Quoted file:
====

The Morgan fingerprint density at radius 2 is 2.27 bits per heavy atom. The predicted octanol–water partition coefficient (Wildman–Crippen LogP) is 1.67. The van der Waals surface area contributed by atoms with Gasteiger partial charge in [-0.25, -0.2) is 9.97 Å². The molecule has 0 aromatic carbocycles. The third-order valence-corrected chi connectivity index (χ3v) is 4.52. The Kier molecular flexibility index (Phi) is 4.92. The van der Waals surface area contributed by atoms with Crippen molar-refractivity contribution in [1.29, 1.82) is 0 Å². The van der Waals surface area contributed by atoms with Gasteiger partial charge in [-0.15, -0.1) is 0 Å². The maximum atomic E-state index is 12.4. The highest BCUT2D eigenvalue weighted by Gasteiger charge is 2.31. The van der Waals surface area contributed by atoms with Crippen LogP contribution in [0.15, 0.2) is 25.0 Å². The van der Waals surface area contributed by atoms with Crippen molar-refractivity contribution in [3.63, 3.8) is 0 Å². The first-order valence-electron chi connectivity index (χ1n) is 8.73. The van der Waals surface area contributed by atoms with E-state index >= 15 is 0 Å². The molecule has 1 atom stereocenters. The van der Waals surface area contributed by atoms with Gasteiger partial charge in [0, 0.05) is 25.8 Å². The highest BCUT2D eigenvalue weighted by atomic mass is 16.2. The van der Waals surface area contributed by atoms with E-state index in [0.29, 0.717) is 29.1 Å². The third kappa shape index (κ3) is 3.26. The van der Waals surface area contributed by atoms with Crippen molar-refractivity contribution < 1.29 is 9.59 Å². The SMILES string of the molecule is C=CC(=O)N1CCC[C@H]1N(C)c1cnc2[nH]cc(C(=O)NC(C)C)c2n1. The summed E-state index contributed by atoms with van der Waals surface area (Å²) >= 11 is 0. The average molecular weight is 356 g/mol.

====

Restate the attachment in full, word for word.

The Morgan fingerprint density at radius 2 is 2.27 bits per heavy atom. The predicted octanol–water partition coefficient (Wildman–Crippen LogP) is 1.67. The van der Waals surface area contributed by atoms with Gasteiger partial charge in [-0.25, -0.2) is 9.97 Å². The molecule has 0 aromatic carbocycles. The third-order valence-corrected chi connectivity index (χ3v) is 4.52. The Kier molecular flexibility index (Phi) is 4.92. The van der Waals surface area contributed by atoms with Crippen molar-refractivity contribution in [1.29, 1.82) is 0 Å². The van der Waals surface area contributed by atoms with Gasteiger partial charge in [-0.15, -0.1) is 0 Å². The maximum atomic E-state index is 12.4. The highest BCUT2D eigenvalue weighted by Gasteiger charge is 2.31. The van der Waals surface area contributed by atoms with Crippen LogP contribution in [0.15, 0.2) is 25.0 Å². The van der Waals surface area contributed by atoms with Crippen molar-refractivity contribution in [3.63, 3.8) is 0 Å². The first-order valence-electron chi connectivity index (χ1n) is 8.73. The van der Waals surface area contributed by atoms with E-state index >= 15 is 0 Å². The molecule has 1 atom stereocenters. The van der Waals surface area contributed by atoms with Gasteiger partial charge in [0, 0.05) is 25.8 Å². The highest BCUT2D eigenvalue weighted by atomic mass is 16.2. The van der Waals surface area contributed by atoms with E-state index in [0.29, 0.717) is 29.1 Å². The third kappa shape index (κ3) is 3.26. The van der Waals surface area contributed by atoms with Crippen molar-refractivity contribution < 1.29 is 9.59 Å². The SMILES string of the molecule is C=CC(=O)N1CCC[C@H]1N(C)c1cnc2[nH]cc(C(=O)NC(C)C)c2n1. The summed E-state index contributed by atoms with van der Waals surface area (Å²) >= 11 is 0. The average molecular weight is 356 g/mol.